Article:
In the event Feinstein does leave the Senate, as she should, the unwillingness of Republicans to seat her successor may finally be the moment that the Charlie Brown party stops trying to kick the football. The irony is that it may be the attempt to preserve rule by the Judicial branch within our democracy that starts the chipping away at the decrepit ramparts holding the Senate back from being a representative body.

A spillover effect of the Feinstein situation is the Judiciary Committee no longer has the votes to subpoena members of the Supreme Court to compel their appearance to discuss the Clarence Thomas scandal and its ethics situation generally. Durbin has requested Chief Justice John Roberts appear before the committee on May 2 on a potential code of ethics for the court. Sen. Durbin didn’t bother to request Clarence Thomas testify because he expected Thomas to refuse.

Oh, the Senate.

Inherent contempt

While it’s a bit old, CRS has a great explainer of inherent contempt, a disused power available to each chamber of Congress to compel a witness to appear.


We, too, had a chuckle at Marjorie Taylor Greene having her mic turned off and comments stricken in a committee hearing because calling a witness a liar to his face is against House rules. Her antics did not sit well with Homeland Security Chair Mark Green.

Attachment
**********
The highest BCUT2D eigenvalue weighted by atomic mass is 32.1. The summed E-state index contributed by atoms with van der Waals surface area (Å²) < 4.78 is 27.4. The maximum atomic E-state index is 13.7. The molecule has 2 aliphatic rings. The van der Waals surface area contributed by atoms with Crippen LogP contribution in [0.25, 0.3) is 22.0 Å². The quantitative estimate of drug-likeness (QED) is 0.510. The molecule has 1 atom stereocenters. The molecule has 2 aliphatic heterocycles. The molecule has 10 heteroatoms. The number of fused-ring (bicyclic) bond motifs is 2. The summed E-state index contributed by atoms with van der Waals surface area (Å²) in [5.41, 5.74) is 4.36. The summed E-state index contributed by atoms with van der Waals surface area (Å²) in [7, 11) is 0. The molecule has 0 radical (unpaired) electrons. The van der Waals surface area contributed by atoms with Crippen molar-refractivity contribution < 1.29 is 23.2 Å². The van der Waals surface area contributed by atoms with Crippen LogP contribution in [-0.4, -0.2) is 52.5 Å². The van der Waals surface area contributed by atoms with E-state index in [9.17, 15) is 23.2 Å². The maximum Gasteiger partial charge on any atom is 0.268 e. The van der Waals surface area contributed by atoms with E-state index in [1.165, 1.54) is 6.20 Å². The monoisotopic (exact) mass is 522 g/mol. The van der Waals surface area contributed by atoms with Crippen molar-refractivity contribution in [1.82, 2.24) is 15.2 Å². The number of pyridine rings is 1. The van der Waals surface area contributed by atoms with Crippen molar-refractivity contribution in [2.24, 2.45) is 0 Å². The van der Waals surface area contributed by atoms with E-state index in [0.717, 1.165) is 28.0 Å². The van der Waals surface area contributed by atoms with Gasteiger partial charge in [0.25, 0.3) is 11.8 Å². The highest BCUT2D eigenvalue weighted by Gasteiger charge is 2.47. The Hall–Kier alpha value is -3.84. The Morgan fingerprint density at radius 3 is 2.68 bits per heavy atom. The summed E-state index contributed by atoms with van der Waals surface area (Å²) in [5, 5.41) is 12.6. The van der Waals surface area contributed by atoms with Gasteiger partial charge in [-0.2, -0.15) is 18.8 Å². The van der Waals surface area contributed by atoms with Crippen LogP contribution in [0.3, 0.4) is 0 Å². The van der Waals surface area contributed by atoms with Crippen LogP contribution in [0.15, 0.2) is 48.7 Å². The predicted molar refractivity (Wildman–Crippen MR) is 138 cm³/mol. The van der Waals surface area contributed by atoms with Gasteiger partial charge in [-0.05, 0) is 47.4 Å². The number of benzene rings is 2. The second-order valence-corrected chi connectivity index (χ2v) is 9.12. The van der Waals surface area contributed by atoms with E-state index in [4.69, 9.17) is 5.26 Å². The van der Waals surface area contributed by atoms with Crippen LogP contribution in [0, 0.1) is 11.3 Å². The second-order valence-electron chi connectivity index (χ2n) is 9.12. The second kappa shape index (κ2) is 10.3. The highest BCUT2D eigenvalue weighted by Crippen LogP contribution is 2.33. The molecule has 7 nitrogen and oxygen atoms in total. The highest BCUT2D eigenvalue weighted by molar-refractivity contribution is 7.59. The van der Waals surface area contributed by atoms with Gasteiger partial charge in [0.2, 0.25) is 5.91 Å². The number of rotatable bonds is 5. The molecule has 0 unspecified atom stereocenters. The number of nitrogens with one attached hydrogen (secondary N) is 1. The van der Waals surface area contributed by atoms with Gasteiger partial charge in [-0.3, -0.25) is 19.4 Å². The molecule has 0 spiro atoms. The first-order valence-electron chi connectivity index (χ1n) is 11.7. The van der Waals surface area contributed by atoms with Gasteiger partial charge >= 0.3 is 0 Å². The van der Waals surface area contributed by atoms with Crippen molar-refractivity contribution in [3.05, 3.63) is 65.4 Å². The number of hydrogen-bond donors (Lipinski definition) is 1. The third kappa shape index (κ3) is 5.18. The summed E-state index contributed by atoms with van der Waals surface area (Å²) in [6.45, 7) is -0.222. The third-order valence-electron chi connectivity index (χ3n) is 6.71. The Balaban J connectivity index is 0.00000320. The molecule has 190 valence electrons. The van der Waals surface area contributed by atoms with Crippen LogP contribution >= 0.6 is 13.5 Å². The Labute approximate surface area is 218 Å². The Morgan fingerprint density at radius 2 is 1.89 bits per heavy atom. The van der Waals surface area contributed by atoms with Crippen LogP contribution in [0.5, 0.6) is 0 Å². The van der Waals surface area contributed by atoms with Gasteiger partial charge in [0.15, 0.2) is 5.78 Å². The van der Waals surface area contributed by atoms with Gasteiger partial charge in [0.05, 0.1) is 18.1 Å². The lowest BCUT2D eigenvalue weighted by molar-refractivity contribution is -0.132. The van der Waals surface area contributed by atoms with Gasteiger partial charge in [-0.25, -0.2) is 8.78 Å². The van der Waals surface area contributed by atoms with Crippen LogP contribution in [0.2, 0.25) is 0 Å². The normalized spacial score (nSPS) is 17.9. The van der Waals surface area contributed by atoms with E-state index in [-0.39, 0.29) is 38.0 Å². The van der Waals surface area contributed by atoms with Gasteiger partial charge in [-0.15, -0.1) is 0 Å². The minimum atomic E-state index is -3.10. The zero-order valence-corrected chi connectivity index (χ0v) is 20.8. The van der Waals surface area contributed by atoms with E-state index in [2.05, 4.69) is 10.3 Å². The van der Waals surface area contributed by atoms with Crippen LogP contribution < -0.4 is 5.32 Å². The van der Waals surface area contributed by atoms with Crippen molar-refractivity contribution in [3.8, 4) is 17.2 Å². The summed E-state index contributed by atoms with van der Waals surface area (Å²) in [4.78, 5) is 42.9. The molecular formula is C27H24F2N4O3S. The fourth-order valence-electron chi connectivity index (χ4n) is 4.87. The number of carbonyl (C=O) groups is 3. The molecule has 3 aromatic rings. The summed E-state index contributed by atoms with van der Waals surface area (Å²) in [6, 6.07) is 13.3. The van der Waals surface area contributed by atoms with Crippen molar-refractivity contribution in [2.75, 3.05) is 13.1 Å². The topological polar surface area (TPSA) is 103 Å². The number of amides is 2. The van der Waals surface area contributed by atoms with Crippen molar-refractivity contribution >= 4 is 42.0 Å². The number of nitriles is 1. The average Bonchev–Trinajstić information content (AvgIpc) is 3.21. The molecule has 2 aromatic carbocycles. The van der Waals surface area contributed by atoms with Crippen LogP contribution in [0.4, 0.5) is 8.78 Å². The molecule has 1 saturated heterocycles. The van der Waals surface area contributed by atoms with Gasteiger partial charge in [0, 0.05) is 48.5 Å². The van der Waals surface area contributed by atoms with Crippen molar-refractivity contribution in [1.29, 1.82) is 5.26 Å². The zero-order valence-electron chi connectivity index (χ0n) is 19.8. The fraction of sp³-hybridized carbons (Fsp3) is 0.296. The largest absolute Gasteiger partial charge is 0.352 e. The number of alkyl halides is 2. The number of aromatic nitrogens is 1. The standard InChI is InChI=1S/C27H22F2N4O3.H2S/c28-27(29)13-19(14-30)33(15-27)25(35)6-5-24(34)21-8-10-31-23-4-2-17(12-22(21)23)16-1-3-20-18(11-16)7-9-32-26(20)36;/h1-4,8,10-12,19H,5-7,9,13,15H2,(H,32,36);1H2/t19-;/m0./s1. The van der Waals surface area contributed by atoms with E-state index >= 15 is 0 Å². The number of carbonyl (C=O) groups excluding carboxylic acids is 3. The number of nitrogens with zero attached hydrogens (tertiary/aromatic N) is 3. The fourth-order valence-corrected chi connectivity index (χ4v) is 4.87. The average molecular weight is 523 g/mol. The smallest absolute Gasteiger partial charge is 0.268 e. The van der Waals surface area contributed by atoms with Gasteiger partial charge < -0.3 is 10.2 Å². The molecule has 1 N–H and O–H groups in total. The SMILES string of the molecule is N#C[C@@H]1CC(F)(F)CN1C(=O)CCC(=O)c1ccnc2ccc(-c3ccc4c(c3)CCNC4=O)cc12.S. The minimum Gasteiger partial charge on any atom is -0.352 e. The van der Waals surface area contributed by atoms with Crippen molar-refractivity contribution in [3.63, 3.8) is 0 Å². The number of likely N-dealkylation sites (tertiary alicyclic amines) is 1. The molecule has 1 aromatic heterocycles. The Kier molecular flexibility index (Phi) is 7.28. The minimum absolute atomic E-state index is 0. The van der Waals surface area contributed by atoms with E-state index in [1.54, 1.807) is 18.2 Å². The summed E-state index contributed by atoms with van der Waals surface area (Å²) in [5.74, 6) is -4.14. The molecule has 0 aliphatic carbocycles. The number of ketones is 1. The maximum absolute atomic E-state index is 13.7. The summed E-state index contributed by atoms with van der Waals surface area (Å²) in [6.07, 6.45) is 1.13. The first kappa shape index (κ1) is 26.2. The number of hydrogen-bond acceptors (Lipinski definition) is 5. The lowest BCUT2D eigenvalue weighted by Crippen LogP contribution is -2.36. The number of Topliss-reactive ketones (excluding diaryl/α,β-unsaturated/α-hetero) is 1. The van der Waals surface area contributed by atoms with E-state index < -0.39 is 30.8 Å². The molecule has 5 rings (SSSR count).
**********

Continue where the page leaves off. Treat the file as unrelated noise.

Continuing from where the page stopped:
The incident is more fodder for her Qanon fish out of water perception. But it’s all part of a plan, though, as another story about her acting like a completely normal member of Congress indicated last week. Taylor Greene has started to dole out a significant chunk of her impressive fundraising haul to vulnerable incumbent Republicans and the NRCC. This money isn’t a sign that she’s becoming more of a trusted House team player: it’s a strong sign of how she’s already there.

Congressional leadership have three forms of control over the chamber: control of the floor, control of committee assignments, and campaign money. The $12 million Taylor Greene raised last election cycle (fifth-most by House Republicans) was her ticket into the circle of trust as it is for any other member. She raises that money, of course, through political spectacle that attracts the small-dollar donations of hard-core partisans who see her frequently on their cable channel of choice (the name of her PAC is *chef’s kiss* for this crowd). It’s the televangelist playbook implemented by a Christian nationalist conservative very effectively.

Another way of saying this is she knows how to deliver what the base wants, and that makes her more valuable to GOP leadership than others. For an ambitious backbencher right now, this is the way.